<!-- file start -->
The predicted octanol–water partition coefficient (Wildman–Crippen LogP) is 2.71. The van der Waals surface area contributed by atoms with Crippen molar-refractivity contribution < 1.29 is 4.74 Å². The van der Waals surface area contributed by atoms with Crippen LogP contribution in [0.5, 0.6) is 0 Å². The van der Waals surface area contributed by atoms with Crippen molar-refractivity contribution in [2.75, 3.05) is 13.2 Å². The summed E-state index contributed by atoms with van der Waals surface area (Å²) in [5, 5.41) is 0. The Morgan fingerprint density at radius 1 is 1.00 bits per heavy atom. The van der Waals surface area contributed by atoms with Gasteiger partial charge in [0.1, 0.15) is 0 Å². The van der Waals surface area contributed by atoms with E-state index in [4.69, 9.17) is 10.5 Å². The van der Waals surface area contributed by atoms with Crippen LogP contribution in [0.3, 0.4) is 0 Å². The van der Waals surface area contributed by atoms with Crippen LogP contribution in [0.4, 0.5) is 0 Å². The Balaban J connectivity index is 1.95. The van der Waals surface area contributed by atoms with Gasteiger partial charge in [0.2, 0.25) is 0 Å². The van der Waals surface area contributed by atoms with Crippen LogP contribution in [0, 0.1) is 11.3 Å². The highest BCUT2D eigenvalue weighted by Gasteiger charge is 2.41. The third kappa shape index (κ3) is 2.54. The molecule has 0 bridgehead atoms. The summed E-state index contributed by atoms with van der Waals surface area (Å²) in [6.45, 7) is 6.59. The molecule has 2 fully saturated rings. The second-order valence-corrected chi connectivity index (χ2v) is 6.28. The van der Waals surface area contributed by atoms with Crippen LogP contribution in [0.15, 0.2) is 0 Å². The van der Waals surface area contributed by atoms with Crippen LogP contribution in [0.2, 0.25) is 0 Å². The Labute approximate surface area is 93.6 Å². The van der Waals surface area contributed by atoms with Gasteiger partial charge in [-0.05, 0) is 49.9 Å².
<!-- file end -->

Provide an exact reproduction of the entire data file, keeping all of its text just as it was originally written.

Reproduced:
The predicted octanol–water partition coefficient (Wildman–Crippen LogP) is 2.71. The van der Waals surface area contributed by atoms with Crippen molar-refractivity contribution < 1.29 is 4.74 Å². The van der Waals surface area contributed by atoms with Crippen LogP contribution in [0.5, 0.6) is 0 Å². The van der Waals surface area contributed by atoms with Crippen molar-refractivity contribution in [2.75, 3.05) is 13.2 Å². The summed E-state index contributed by atoms with van der Waals surface area (Å²) in [5, 5.41) is 0. The Morgan fingerprint density at radius 1 is 1.00 bits per heavy atom. The van der Waals surface area contributed by atoms with Gasteiger partial charge in [0.1, 0.15) is 0 Å². The van der Waals surface area contributed by atoms with E-state index in [4.69, 9.17) is 10.5 Å². The van der Waals surface area contributed by atoms with Crippen LogP contribution in [0.3, 0.4) is 0 Å². The van der Waals surface area contributed by atoms with Crippen LogP contribution in [0.4, 0.5) is 0 Å². The Balaban J connectivity index is 1.95. The van der Waals surface area contributed by atoms with Gasteiger partial charge in [0.2, 0.25) is 0 Å². The van der Waals surface area contributed by atoms with Crippen LogP contribution in [0, 0.1) is 11.3 Å². The highest BCUT2D eigenvalue weighted by Gasteiger charge is 2.41. The third kappa shape index (κ3) is 2.54. The molecule has 0 bridgehead atoms. The summed E-state index contributed by atoms with van der Waals surface area (Å²) in [6.45, 7) is 6.59. The molecule has 2 fully saturated rings. The second-order valence-corrected chi connectivity index (χ2v) is 6.28. The van der Waals surface area contributed by atoms with Crippen LogP contribution in [0.15, 0.2) is 0 Å². The van der Waals surface area contributed by atoms with Crippen LogP contribution in [0.2, 0.25) is 0 Å². The Labute approximate surface area is 93.6 Å². The van der Waals surface area contributed by atoms with Gasteiger partial charge in [-0.05, 0) is 49.9 Å².